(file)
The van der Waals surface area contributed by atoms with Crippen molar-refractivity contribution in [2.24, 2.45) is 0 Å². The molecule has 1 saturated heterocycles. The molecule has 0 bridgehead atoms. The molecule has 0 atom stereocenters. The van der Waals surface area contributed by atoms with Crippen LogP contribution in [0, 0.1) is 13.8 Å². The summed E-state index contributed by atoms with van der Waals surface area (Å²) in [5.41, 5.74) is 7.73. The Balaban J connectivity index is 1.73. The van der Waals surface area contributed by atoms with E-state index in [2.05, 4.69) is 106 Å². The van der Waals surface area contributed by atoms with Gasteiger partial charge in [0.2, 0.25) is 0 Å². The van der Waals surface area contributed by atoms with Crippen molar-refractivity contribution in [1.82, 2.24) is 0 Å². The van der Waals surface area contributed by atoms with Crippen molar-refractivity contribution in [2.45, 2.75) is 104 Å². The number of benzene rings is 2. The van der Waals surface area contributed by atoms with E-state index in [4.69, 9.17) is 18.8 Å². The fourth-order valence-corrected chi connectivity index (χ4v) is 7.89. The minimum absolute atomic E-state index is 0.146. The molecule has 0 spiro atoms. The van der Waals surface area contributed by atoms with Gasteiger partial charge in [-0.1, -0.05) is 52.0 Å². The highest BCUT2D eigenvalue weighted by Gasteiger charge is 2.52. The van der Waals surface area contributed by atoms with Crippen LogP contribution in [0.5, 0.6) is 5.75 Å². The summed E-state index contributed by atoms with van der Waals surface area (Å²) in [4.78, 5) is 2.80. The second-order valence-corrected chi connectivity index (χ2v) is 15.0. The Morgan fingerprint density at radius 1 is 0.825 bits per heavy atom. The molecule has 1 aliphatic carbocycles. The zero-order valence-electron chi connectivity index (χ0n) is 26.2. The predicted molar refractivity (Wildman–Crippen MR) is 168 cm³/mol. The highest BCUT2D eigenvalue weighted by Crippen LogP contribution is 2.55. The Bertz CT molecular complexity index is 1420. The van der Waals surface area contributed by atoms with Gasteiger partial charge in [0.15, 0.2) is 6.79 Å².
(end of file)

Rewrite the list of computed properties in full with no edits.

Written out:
The van der Waals surface area contributed by atoms with Crippen molar-refractivity contribution in [2.24, 2.45) is 0 Å². The molecule has 1 saturated heterocycles. The molecule has 0 bridgehead atoms. The molecule has 0 atom stereocenters. The van der Waals surface area contributed by atoms with Crippen LogP contribution in [0, 0.1) is 13.8 Å². The summed E-state index contributed by atoms with van der Waals surface area (Å²) in [5.41, 5.74) is 7.73. The Balaban J connectivity index is 1.73. The van der Waals surface area contributed by atoms with E-state index in [2.05, 4.69) is 106 Å². The van der Waals surface area contributed by atoms with Gasteiger partial charge in [0.2, 0.25) is 0 Å². The van der Waals surface area contributed by atoms with Crippen molar-refractivity contribution in [1.82, 2.24) is 0 Å². The van der Waals surface area contributed by atoms with Crippen molar-refractivity contribution in [2.45, 2.75) is 104 Å². The number of benzene rings is 2. The van der Waals surface area contributed by atoms with E-state index in [4.69, 9.17) is 18.8 Å². The fourth-order valence-corrected chi connectivity index (χ4v) is 7.89. The minimum absolute atomic E-state index is 0.146. The molecule has 0 spiro atoms. The van der Waals surface area contributed by atoms with Gasteiger partial charge in [-0.1, -0.05) is 52.0 Å². The highest BCUT2D eigenvalue weighted by Gasteiger charge is 2.52. The van der Waals surface area contributed by atoms with Crippen LogP contribution in [0.5, 0.6) is 5.75 Å². The summed E-state index contributed by atoms with van der Waals surface area (Å²) in [4.78, 5) is 2.80. The second-order valence-corrected chi connectivity index (χ2v) is 15.0. The Morgan fingerprint density at radius 1 is 0.825 bits per heavy atom. The molecule has 1 aliphatic carbocycles. The zero-order valence-electron chi connectivity index (χ0n) is 26.2. The predicted molar refractivity (Wildman–Crippen MR) is 168 cm³/mol. The highest BCUT2D eigenvalue weighted by Crippen LogP contribution is 2.55. The Bertz CT molecular complexity index is 1420. The van der Waals surface area contributed by atoms with Gasteiger partial charge in [0.15, 0.2) is 6.79 Å².